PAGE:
FUNDING for the government subsidised services and the capital programme will have to be considered “dispassionately” if the new port project is to go ahead, Financial Secretary Tim Waggott stated in a public meeting on August 22.

At the meeting Robert Millar, Senior Project Manager for the port project, said that the current stage in the port project is a “gateway” which provides “the officers, and the MLAs in ExCo, an opportunity to review where we are and decide whether or not we go forward, and if so on what terms we go forward.”
The decision, Mr Millar stated, is expected to come to Executive Council on September 27.

During the meeting the finances of the new port project were discussed, and it was revealed that the total cost of the project was now three to four times the original Rough Order of Magnitude (ROM) estimate costs from 2018, which were said to be between £50m and £70m – allowing a range of some £130m between the highest and lowest estimates of £150m and £280m [range of lowest ROM tripled, to highest ROM quadrupled].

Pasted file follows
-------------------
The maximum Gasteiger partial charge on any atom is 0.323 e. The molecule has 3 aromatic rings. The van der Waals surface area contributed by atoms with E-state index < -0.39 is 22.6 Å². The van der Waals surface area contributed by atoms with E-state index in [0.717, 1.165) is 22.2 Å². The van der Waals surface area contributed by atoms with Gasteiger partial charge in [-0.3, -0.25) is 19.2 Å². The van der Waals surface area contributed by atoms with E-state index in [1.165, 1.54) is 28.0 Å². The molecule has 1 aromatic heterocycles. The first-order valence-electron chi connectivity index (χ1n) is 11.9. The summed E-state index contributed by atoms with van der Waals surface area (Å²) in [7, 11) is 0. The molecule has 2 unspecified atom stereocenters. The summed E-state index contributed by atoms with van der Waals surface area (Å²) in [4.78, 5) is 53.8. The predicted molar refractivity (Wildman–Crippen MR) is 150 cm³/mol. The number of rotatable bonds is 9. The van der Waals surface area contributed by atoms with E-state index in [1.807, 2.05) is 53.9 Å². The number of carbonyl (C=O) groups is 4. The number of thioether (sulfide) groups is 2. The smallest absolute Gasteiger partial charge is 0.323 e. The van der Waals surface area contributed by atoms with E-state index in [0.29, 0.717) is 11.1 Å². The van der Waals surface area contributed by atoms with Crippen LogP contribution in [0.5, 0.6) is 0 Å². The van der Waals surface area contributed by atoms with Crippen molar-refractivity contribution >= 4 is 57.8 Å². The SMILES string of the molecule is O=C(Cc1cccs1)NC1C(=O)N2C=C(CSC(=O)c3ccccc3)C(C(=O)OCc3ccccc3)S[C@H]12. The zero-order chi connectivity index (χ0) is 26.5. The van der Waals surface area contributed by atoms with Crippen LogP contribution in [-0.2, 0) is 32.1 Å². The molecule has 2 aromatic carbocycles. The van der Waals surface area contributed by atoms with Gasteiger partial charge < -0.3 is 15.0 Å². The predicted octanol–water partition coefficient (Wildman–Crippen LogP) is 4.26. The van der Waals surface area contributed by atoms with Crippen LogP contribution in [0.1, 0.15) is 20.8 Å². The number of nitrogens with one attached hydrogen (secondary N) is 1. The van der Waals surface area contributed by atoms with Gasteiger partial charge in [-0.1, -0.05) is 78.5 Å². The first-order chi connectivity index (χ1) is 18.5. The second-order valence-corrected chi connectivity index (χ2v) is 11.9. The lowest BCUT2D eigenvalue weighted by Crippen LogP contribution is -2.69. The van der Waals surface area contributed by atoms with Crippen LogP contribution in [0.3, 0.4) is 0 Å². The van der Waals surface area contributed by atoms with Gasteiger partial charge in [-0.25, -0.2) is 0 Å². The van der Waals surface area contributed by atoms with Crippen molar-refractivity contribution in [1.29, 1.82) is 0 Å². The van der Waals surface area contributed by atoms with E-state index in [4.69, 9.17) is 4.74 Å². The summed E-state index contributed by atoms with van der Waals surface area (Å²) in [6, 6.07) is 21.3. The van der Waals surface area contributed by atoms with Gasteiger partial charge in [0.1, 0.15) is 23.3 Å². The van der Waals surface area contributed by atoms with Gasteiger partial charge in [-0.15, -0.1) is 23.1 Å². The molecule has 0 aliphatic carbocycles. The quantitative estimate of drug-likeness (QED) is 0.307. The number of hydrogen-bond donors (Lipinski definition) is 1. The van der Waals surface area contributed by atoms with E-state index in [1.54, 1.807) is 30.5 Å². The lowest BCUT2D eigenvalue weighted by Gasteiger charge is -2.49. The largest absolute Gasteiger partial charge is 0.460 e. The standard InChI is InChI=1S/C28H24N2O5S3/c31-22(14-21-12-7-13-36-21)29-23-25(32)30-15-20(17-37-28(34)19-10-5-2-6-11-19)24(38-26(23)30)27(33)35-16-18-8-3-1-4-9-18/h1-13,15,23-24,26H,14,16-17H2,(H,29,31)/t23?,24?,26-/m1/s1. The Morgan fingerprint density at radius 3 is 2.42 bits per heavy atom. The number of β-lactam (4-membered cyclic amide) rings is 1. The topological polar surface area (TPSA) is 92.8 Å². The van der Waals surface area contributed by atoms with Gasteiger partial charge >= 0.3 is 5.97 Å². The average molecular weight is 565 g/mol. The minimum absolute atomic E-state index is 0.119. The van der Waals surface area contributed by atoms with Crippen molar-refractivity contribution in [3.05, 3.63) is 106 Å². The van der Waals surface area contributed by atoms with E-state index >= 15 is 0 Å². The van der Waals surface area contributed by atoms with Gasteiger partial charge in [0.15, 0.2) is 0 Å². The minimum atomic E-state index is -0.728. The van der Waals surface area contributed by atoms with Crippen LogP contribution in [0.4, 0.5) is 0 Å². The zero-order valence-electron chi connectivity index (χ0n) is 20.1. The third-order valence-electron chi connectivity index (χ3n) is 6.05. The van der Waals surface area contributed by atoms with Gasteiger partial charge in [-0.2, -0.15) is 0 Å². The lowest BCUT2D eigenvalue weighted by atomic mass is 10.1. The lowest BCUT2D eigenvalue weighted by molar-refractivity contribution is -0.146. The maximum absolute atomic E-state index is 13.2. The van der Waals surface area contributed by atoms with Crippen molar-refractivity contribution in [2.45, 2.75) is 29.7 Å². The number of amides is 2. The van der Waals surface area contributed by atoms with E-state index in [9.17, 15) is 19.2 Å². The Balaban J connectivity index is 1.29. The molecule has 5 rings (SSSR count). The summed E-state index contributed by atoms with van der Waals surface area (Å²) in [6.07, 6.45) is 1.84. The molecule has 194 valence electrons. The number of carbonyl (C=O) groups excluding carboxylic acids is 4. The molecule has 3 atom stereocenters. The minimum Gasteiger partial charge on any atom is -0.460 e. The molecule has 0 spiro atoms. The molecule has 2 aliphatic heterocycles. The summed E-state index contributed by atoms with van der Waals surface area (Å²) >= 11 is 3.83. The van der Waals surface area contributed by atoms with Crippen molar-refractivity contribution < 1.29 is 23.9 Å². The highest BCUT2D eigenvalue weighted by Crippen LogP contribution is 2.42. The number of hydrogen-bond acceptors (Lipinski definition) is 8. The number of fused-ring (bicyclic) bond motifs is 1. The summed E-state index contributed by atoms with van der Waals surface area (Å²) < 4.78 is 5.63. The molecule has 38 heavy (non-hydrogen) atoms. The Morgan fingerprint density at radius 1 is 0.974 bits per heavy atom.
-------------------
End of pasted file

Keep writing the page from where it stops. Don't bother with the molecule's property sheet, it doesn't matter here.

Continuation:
Despite these increases in cost it was summarised at the meeting that some requirements of 2019 were no longer met.

These included a roll-on roll-off capability, which has been removed; a reduction to buildings, which are now down to “only those absolutely essential for port management and welfare”; changes to resupply pontoons; and reduction to quay size to a 300m north face, 90m south face berth, and width tapering from 50m on the west end to a 40m eastern berth – reduced from the 2019 requirement of a size of 400-600m by 60m width.